"There are signs that climate-change coverage is poised for a rebound after three years of decline, experts say, but the media continue to pay it scant attention, and a lot would need to happen in 2013 to change that."
Journalism & Media
"GRANTS PASS, Ore. -- Seven federal fisheries scientists filed a complaint Monday claiming their supervisor censored their research into the water needs of threatened Klamath Basin salmon because it was viewed by others as biased, violating an Obama administration policy prohibiting political manipulation of science by the federal government."
"I would guess a few Green readers had the experience, over the holidays, of arguing yet again about global warming with a parent or brother-in-law who thinks it’s all a big hoax. ... Fortunately, the M.I.T. climate scientist Kerry Emanuel has provided us with a solution to this problem: an updated edition of 'What We Know About Climate Change,' his 2007 book explaining the science of global warming."
"WEST YELLOWSTONE, Montana -- The nonprofit bison advocacy group Buffalo Field Campaign and the U.S. Department of Agriculture have reached a settlement that requires the agency to process and respond to Freedom of Information Act, FOIA, requests from citizens nationwide in a 'timely' manner."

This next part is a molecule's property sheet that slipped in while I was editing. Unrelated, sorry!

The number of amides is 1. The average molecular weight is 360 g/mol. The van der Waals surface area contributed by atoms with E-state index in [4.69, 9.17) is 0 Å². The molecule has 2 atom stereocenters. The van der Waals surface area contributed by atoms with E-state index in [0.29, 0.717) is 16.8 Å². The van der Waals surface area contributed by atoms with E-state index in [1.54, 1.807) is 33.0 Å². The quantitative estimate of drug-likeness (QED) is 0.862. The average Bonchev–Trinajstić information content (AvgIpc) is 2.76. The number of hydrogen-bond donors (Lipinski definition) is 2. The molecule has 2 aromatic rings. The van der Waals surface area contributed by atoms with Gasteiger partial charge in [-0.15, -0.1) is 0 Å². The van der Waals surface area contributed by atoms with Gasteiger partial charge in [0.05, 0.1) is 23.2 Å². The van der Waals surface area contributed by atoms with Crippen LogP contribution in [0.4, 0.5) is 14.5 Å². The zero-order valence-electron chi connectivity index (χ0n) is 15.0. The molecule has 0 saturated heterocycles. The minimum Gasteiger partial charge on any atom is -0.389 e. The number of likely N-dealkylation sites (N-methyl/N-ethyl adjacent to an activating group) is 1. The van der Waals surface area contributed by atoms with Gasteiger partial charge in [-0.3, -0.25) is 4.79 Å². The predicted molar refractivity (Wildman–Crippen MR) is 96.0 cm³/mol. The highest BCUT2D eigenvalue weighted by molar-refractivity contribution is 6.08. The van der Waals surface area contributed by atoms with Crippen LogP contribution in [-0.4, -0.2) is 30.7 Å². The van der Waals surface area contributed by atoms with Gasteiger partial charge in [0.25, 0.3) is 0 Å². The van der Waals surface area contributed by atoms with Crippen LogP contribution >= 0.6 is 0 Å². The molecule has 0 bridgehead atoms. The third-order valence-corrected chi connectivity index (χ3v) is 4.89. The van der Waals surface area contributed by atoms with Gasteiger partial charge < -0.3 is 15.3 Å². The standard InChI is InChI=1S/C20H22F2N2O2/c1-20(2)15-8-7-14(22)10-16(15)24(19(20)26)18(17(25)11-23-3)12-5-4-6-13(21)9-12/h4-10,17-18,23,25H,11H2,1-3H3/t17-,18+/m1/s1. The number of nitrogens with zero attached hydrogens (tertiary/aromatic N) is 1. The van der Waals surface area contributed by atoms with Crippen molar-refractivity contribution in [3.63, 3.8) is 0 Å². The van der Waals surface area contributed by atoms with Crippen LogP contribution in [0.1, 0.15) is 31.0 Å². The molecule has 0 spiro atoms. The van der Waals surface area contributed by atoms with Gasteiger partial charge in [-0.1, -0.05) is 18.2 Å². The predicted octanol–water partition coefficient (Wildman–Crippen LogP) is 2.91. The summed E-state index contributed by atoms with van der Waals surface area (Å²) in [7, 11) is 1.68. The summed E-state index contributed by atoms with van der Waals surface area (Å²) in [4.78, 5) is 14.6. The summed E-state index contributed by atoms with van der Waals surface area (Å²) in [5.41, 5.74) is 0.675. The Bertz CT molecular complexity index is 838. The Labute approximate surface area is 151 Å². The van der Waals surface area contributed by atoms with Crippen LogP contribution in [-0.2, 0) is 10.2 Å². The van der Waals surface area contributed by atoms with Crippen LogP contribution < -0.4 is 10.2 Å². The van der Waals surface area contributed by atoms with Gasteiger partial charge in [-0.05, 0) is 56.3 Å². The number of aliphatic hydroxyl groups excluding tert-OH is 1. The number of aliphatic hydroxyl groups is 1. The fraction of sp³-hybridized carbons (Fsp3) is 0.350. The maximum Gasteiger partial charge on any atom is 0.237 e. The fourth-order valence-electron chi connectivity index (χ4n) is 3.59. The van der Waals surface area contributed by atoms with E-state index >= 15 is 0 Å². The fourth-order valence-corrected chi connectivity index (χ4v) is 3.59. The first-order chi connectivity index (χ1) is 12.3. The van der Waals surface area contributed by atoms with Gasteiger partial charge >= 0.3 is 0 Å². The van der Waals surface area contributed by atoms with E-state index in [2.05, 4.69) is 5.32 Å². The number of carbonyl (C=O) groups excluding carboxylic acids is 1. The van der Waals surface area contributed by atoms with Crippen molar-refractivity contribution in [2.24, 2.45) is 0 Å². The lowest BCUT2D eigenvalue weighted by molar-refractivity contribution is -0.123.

"Any food sold in Washington state and made with genetically engineered crops would have to be labeled under a ballot initiative submitted Thursday."
"Companies will not be able to keep trade secrets for hydraulic fracturing ingredients if a proposed Alaska rule is adopted."
"In a year of strange weather worldwide, climate change reporting by the world's journalists fell another 2 percent, according to DailyClimate.org's archive of media coverage. But there were some surprises."
Too often stories fail to disclose such industry ties, which might call into question the experts' objectivity. The Checks and Balances Project, an energy watchdog group, did an analysis of coverage in 60 publications over a five-year period with very interesting results.
"A landmark Environmental Protection Agency report concluding that children exposed to toxic substances can develop learning disabilities, asthma and other health problems has been sidetracked indefinitely amid fierce opposition from the chemical industry."
"Barbara Kingsolver's novel, 'Flight Behavior,' opens with a scenario that could have been ripped from a Harlequin Romance: Dellarobia Turnbow, a restless young housewife in rural Feathertown, Tenn., is walking into the woods to meet a man who is not her husband. Things take a turn, as they always do in fiction. But this turn is not the usual one."